Fwd: Is anything being done to remedy the soul crushing compile times of GHC?
Edward Z. Yang
ezyang at mit.edu
Wed Feb 17 10:14:00 UTC 2016
Another large culprit for performance is that the fact that ghc --make
must preprocess and parse the header of every local Haskell file:
https://ghc.haskell.org/trac/ghc/ticket/618 (as well
as https://ghc.haskell.org/trac/ghc/ticket/1290). Neil and I
have observed that when you use something better (like Shake)
recompilation performance gets a lot better, esp. when you
have a lot of modules.
Excerpts from Ben Gamari's message of 2016-02-17 00:58:43 -0800:
> Evan Laforge <qdunkan at gmail.com> writes:
> > On Wed, Feb 17, 2016 at 4:38 AM, Ben Gamari <ben at smart-cactus.org> wrote:
> >> Multiple modules aren't a problem. It is dependencies on Hackage
> >> packages that complicate matters.
> > I guess the problem is when ghc breaks a bunch of hackage packages,
> > you can't build with it anymore until those packages are updated,
> > which won't happen until after the release?
> This is one issue, although perhaps not the largest. Here are some of
> the issues I can think of off the top of my head,
> * The issue you point out: Hackage packages need to be updated
> * Hackage dependencies mean that the performance of the testcase is now
> dependent upon code over which we have no control. If a test's
> performance improves is this because the compiler improved or merely
> because a dependency of the testcase was optimized?
> Of course, you could maintain a stable fork of the dependency, but
> at this point you might as well just take the pieces you need and
> fold them into the testcase.
> * Hackage dependencies greatly complicate packaging. You need to
> somehow download and install them. The obvious approach here is to
> use cabal-install but it is unavailable during a GHC build
> * Hackage dependencies make it much harder to determine what the
> compiler is doing. If I have a directory of modules, I can rebuild
> all of them with `ghc --make -fforce-recomp`. Things are quite a bit
> trickier when packages enter the picture.
> In short, the whole packaging system really acts as nothing more than a
> confounding factor for performance analysis, in addition to making
> implementation quite a bit trickier.
> That being said, developing another performance testsuite consisting of
> a set of larger, dependency-ful applications may be useful at some
> point. I think the first priority, however, should be nofib.
> > From a certain point of view, this could be motivation to either break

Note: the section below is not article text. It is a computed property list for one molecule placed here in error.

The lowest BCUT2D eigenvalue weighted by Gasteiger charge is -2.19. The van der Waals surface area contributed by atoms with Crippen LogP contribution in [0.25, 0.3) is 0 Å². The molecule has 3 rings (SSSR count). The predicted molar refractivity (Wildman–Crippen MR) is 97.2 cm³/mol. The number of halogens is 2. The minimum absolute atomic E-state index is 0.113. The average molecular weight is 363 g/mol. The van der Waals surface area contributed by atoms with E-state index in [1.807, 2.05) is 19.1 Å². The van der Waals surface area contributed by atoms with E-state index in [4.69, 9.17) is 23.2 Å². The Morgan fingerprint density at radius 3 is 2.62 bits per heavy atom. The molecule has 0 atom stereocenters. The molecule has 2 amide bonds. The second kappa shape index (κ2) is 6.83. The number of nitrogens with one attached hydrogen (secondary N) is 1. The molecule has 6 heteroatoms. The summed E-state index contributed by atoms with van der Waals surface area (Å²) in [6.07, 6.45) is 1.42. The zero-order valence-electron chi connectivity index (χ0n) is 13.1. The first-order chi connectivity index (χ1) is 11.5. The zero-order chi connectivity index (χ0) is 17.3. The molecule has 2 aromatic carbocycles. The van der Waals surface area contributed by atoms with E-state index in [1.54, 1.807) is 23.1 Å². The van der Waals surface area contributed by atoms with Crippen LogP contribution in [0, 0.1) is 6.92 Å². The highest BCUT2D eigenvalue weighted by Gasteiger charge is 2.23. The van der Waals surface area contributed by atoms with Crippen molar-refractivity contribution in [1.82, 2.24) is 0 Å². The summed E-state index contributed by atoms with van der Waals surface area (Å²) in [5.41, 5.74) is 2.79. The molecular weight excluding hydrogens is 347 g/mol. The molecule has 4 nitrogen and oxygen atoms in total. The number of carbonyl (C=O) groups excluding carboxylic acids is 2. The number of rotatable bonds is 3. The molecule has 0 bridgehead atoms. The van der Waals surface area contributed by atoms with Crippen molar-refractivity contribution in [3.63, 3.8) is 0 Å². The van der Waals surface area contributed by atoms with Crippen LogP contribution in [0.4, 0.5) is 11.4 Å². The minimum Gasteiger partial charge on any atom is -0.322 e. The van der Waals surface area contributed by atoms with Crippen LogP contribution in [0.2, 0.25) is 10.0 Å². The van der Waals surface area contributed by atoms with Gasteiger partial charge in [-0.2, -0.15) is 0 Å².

> > fewer things, or to patch breaking dependents as soon as the breaking
> > patch goes into ghc. Which doesn't sound so bad in theory. Of course
> > someone would need to spend time doing boring maintenance, but it
> > seems that will be required regardless. And ultimately someone has to
> > do it eventually.
> Much of the effort necessary to bring Hackage up to speed with a new GHC
> release isn't due to breakage; it's just bumping version bounds. I'm
> afraid the GHC project really doesn't have the man-power to do this work
> consistently. We already owe hvr a significant amount of gratitude for
> handling so many of these issues leading up to the release.
> > Of course, said person's boring time might be better spent directly
> > addressing known performance problems.
> > My impression from the reddit thread is that three things are going on:
> > 1 - cabal has quite a bit of startup overhead
> Yes, it would be great if someone could step up to look at Cabal's
> performance. Running `cabal build` on an up-to-date tree of a
> moderately-sized (10 kLoC, 8 components, 60 modules) Haskell project I
> have laying around takes over 5 seconds from start-to-finish.
> `cabal build`ing just a single executable component takes 4 seconds.
> This same executable takes 48 seconds for GHC to build from scratch with
> optimization and 12 seconds without.
> > 2 - ghc takes a long time on certain inputs, e.g. long list literals.
> > There are probably already tickets for these.
> Indeed, there are plenty of pathological cases. For better or worse,
> these are generally the "easier" performance problems to tackle.
> > 3 - and of course, ghc can be just generally slow, in the million tiny
> > cuts sense.
> And this is the tricky one. Beginning to tackle this will require that
> someone perform some very careful measurements on current and previous
> Performance issues are always on my and Austin's to-do list, but we are
> unfortunately rather limited in the amount of time we can spend on these
> due to funding considerations. As Simon mentioned, if someone would like
> to see this fixed and has money to put towards the cause, we would love
> to hear from you.
> - Ben
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